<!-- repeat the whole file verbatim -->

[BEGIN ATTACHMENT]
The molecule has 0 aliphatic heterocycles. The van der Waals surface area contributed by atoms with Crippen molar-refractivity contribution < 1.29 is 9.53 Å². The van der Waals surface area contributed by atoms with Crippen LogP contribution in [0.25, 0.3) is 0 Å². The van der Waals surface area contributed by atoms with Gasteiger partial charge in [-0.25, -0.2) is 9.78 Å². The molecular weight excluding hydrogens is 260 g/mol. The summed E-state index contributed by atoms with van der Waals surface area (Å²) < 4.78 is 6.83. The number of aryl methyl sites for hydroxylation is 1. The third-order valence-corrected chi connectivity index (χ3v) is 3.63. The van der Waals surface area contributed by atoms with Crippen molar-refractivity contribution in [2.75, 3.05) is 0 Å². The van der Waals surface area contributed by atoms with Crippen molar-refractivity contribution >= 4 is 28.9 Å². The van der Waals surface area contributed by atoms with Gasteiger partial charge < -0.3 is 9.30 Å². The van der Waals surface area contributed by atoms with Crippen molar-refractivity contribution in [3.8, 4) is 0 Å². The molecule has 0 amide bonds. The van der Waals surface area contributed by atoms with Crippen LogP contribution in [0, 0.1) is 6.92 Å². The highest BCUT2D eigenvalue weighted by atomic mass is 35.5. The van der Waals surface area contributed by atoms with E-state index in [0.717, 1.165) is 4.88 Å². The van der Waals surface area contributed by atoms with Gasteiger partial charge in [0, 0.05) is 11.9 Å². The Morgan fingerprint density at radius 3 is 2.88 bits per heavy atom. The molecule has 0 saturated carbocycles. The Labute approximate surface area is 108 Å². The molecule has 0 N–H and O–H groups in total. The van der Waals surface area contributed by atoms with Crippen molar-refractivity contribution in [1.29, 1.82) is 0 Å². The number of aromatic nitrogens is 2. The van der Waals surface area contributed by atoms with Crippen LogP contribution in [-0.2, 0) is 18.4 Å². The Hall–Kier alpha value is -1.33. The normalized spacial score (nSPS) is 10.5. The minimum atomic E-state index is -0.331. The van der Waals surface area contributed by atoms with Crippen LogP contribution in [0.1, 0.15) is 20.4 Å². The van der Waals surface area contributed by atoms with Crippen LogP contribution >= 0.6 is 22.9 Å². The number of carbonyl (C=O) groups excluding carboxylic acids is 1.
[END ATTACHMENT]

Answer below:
The molecule has 0 aliphatic heterocycles. The van der Waals surface area contributed by atoms with Crippen molar-refractivity contribution < 1.29 is 9.53 Å². The van der Waals surface area contributed by atoms with Crippen LogP contribution in [0.25, 0.3) is 0 Å². The van der Waals surface area contributed by atoms with Gasteiger partial charge in [-0.25, -0.2) is 9.78 Å². The molecular weight excluding hydrogens is 260 g/mol. The summed E-state index contributed by atoms with van der Waals surface area (Å²) < 4.78 is 6.83. The number of aryl methyl sites for hydroxylation is 1. The third-order valence-corrected chi connectivity index (χ3v) is 3.63. The van der Waals surface area contributed by atoms with Crippen molar-refractivity contribution in [2.75, 3.05) is 0 Å². The van der Waals surface area contributed by atoms with Crippen molar-refractivity contribution >= 4 is 28.9 Å². The van der Waals surface area contributed by atoms with Gasteiger partial charge < -0.3 is 9.30 Å². The van der Waals surface area contributed by atoms with Crippen molar-refractivity contribution in [3.8, 4) is 0 Å². The molecule has 0 amide bonds. The van der Waals surface area contributed by atoms with Crippen LogP contribution in [0, 0.1) is 6.92 Å². The highest BCUT2D eigenvalue weighted by atomic mass is 35.5. The van der Waals surface area contributed by atoms with E-state index in [0.717, 1.165) is 4.88 Å². The van der Waals surface area contributed by atoms with Gasteiger partial charge in [0, 0.05) is 11.9 Å². The Morgan fingerprint density at radius 3 is 2.88 bits per heavy atom. The molecule has 0 saturated carbocycles. The Labute approximate surface area is 108 Å². The molecule has 0 N–H and O–H groups in total. The van der Waals surface area contributed by atoms with Crippen molar-refractivity contribution in [1.29, 1.82) is 0 Å². The number of aromatic nitrogens is 2. The van der Waals surface area contributed by atoms with Crippen LogP contribution in [-0.2, 0) is 18.4 Å². The Hall–Kier alpha value is -1.33. The normalized spacial score (nSPS) is 10.5. The minimum atomic E-state index is -0.331. The van der Waals surface area contributed by atoms with Crippen LogP contribution in [0.1, 0.15) is 20.4 Å². The van der Waals surface area contributed by atoms with Crippen LogP contribution >= 0.6 is 22.9 Å². The number of carbonyl (C=O) groups excluding carboxylic acids is 1.